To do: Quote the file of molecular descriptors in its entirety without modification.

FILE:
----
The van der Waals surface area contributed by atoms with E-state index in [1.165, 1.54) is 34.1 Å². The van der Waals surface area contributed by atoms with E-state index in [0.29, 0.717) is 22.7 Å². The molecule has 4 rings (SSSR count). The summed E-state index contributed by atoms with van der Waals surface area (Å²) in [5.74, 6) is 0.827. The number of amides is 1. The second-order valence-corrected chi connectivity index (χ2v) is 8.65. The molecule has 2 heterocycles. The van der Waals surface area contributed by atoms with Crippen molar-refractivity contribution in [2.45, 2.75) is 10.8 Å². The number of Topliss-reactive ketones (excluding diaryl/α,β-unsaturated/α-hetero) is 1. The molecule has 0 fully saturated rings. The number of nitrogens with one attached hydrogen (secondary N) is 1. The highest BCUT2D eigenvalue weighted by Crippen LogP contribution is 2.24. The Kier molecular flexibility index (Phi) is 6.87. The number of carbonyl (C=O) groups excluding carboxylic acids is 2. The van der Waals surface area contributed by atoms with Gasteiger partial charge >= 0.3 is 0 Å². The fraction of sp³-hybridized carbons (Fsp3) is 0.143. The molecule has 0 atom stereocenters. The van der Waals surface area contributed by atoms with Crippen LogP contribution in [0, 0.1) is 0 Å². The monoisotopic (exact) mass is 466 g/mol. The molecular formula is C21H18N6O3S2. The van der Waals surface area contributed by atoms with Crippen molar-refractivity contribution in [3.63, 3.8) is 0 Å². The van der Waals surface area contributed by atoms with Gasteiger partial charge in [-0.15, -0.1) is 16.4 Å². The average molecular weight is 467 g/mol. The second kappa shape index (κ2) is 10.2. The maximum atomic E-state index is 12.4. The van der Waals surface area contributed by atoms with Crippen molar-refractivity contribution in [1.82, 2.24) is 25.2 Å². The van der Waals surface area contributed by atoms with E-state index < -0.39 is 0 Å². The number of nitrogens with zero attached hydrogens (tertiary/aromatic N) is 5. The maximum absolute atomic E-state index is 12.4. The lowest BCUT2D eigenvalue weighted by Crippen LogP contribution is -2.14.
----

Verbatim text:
The van der Waals surface area contributed by atoms with E-state index in [1.165, 1.54) is 34.1 Å². The van der Waals surface area contributed by atoms with E-state index in [0.29, 0.717) is 22.7 Å². The molecule has 4 rings (SSSR count). The summed E-state index contributed by atoms with van der Waals surface area (Å²) in [5.74, 6) is 0.827. The number of amides is 1. The second-order valence-corrected chi connectivity index (χ2v) is 8.65. The molecule has 2 heterocycles. The van der Waals surface area contributed by atoms with Crippen molar-refractivity contribution in [2.45, 2.75) is 10.8 Å². The number of Topliss-reactive ketones (excluding diaryl/α,β-unsaturated/α-hetero) is 1. The molecule has 0 fully saturated rings. The number of nitrogens with one attached hydrogen (secondary N) is 1. The highest BCUT2D eigenvalue weighted by Crippen LogP contribution is 2.24. The Kier molecular flexibility index (Phi) is 6.87. The number of carbonyl (C=O) groups excluding carboxylic acids is 2. The van der Waals surface area contributed by atoms with Gasteiger partial charge >= 0.3 is 0 Å². The fraction of sp³-hybridized carbons (Fsp3) is 0.143. The molecule has 0 atom stereocenters. The van der Waals surface area contributed by atoms with Crippen LogP contribution in [0, 0.1) is 0 Å². The monoisotopic (exact) mass is 466 g/mol. The molecular formula is C21H18N6O3S2. The van der Waals surface area contributed by atoms with Crippen molar-refractivity contribution in [3.63, 3.8) is 0 Å². The van der Waals surface area contributed by atoms with Gasteiger partial charge in [-0.15, -0.1) is 16.4 Å². The average molecular weight is 467 g/mol. The second kappa shape index (κ2) is 10.2. The maximum atomic E-state index is 12.4. The van der Waals surface area contributed by atoms with Crippen molar-refractivity contribution in [1.82, 2.24) is 25.2 Å². The van der Waals surface area contributed by atoms with E-state index < -0.39 is 0 Å². The number of nitrogens with zero attached hydrogens (tertiary/aromatic N) is 5. The maximum absolute atomic E-state index is 12.4. The lowest BCUT2D eigenvalue weighted by Crippen LogP contribution is -2.14.